Saturday, January 31, 2015

20 Things You May Not Know About Africa But Really Should

The World’s First Planned City Was in Egypt

An Egyptian city called Kahun was the world’s first planned city. Plans for the city divided it into two sections. While wealthier residents lived on one side of the city, the other part housed “ordinary people” who did not have as much wealth. The city also featured a system of stone gutters that ran through the center of every street.

Drainage system

Ancient Egyptians Mastered Sewage and Drainage Systems

When most people think of ancient cities of any kind, they automatically eliminate the luxuries we are used to today. While ancient Egypt certainly didn’t have complex sewage systems that people are accustomed to now, this ancient civilization had already developed an efficient sewage and drainage system that served as evidence of the value they placed on cleanliness. An American urban planner noted the “great importance” that ancient Egyptians placed on cleanliness, especially in a city known as Amarna. “Toilets and sewers were in use to dispose waste,” the planner noted. “Soap was made for washing the body. Perfumer and essences were popular against body odor. A solution of natron was used to keep insects from houses…. Amarna may have been the first planned ‘garden city.’” According to historians, ancient Egyptians were “pretty adept with drainage construction” by 2500 B.C.

African People Were Making Steel for More than 1,500 Years

Evidence was discovered in 1978 that suggests East Africans had already mastered making steel. Assistant professor of anthropology Peter Schmidt and professor of engineering Donald H. Avery found that Africans had produced carbon steel in preheated forced draft furnaces as long as 2,000 years ago. The method was “technologically more sophisticated than any developed in Europe until the mid-nineteenth century.”

Africans Were the First to Organize Fishing Expeditions

It is believed that African people were the first to organize fishing expeditions at least 90,000 years ago. A variety of harpoon points have been discovered in Katanda, Congo, which academics believe points to the existence of an early fishing-based culture.

The Oldest Table of Prime Numbers Was Discovered in Africa

In 1960, Jean de Heinzelin de Braucourt discovered the Ishango Bone in Lake Edward. The small lake borders Congo and Uganda and is believed to be the oldest table of prime numbers to ever be discovered.

Ethiopia Was Recognized as One of the World’s Greatest Empires

One modern scholar wrote of the city of Ethiopia and claimed that, “In the first half of the first millennium C.E., [Ethiopia] was ranked as one of the world’s greatest empires.” A Persian cleric of the third century also noted that Ethiopia was the third most important state in the world behind Persia and Rome.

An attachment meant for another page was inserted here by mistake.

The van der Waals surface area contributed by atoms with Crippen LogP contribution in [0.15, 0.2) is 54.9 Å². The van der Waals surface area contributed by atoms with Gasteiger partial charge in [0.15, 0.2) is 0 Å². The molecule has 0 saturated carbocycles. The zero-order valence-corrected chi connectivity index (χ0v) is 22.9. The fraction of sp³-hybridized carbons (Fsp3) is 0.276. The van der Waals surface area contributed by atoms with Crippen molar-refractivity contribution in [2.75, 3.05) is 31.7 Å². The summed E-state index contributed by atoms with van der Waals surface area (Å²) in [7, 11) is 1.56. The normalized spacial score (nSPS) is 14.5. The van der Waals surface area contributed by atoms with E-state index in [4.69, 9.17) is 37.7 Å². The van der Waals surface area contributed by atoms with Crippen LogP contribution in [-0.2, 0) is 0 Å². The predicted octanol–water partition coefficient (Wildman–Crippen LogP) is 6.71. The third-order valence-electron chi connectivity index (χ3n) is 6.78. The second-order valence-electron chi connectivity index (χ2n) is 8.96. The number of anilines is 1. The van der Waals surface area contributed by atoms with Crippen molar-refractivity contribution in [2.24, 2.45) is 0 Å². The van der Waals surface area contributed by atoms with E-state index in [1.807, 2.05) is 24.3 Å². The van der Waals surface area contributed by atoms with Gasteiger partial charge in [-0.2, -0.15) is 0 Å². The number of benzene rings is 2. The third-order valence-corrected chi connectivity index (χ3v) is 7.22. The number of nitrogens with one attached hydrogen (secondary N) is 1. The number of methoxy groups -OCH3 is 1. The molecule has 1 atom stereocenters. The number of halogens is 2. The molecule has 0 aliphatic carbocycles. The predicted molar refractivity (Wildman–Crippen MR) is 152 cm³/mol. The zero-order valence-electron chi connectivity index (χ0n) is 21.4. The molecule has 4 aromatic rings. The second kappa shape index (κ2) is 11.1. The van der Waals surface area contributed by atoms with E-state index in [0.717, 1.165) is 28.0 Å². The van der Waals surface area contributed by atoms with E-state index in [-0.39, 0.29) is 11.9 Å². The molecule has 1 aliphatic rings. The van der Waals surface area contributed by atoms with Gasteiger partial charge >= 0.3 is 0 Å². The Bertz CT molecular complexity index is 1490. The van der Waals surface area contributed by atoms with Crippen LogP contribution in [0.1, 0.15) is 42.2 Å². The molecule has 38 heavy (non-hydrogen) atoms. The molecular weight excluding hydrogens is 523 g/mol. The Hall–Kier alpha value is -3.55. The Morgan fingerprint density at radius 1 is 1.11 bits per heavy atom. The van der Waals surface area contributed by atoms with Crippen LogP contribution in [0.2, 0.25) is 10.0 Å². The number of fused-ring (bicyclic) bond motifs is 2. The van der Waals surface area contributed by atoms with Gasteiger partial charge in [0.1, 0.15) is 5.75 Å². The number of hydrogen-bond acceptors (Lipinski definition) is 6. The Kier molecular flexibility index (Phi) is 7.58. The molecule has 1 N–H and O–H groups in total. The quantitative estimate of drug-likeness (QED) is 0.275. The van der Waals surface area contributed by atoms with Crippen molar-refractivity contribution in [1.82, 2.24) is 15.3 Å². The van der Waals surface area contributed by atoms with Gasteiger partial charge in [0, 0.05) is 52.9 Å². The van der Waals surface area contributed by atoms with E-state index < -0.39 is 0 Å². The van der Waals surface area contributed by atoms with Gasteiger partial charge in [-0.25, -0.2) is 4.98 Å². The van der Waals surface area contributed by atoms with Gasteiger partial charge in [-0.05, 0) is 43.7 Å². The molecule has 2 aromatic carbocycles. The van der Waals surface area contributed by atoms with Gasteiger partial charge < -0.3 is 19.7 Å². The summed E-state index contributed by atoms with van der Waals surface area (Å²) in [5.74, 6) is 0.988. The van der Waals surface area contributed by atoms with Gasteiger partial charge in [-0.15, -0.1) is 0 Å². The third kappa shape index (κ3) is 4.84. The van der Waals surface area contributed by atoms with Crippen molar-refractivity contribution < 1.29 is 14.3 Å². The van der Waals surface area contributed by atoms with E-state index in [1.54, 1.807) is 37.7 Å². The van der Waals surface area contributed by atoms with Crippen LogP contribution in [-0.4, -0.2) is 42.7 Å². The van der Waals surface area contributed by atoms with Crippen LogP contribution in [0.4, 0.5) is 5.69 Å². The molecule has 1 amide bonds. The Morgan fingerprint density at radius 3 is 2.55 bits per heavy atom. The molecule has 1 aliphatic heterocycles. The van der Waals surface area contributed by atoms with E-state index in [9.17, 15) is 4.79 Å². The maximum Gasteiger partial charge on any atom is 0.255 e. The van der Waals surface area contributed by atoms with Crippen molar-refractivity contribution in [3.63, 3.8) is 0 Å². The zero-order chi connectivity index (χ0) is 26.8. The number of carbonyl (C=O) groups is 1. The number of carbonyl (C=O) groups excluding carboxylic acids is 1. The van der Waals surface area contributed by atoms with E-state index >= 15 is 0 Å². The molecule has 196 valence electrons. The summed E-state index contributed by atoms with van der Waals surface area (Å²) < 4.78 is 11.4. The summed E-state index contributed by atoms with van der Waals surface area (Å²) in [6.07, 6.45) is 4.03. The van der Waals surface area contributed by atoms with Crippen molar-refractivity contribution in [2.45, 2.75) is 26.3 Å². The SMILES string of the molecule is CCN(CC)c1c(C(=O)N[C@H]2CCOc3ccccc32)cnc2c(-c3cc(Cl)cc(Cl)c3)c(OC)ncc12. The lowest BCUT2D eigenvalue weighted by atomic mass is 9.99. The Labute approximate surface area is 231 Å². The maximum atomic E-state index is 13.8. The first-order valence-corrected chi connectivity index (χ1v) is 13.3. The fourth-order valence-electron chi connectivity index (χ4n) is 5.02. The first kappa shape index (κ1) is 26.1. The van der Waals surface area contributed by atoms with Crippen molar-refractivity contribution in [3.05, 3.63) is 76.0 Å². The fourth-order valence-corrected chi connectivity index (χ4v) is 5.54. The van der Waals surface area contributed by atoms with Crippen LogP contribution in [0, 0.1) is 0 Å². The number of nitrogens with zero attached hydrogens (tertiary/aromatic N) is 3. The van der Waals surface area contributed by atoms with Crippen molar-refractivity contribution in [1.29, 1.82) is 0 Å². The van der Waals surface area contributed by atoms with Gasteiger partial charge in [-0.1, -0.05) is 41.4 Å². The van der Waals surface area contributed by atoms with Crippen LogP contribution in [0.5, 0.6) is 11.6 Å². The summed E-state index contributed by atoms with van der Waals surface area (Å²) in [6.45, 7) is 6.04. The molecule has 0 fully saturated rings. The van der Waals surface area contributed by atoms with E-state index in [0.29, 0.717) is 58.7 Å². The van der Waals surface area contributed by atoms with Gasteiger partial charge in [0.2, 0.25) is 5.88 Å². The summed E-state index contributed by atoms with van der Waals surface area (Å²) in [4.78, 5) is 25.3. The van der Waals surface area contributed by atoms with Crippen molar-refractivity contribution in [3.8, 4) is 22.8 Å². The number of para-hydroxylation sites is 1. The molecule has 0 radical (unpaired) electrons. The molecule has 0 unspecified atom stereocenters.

Egyptians Didn’t Just Build Beautiful Pyramids, They Built Mansions as Well

Many people don’t think of lavish mansions when they imagine ancient Egypt, but it is believed that these master craftsmen were building mansions long before anyone else. Egyptian mansions were discovered in Kahun. These large homes had more than 70 rooms and a variety of different quarters for masters, women, servants and more.
 building in stone

West Africans Were Some of the First People to Build in Stone

In the Tichitt-Walata region of Mauritania, archaeologists have discovered “large stone masonry villages” that date back to at least 1100 B.C. These villages consisted of somewhat circular compounds that were connected through a series of “well-defined” streets.

Old Checks Have Been Found in Ancient Ghana

That’s right. Checks actually aren’t as new of an invention as many people would want to believe. There is evidence to suggest that the people of ancient Ghana may have used checks. An Arab geographer, Ibn Haukal, was visiting a region of ancient Ghana in 951. Haukal wrote an account of an old check he discovered for more than 40,000 golden dinars that was written to a merchant in the city of Audoghast.

Some African Civilizations Used Glass Windows

There is evidence that some African civilizations were already using glass windows. One academic wrote of a residence belonging to a Ghanaian Emperor in 1116 and described the home as a “well-built castle, thoroughly fortified, decorated inside with sculptures and pictures, and having glass windows.” Other excavations at the Malian City of Gao also revealed evidence of glass windows.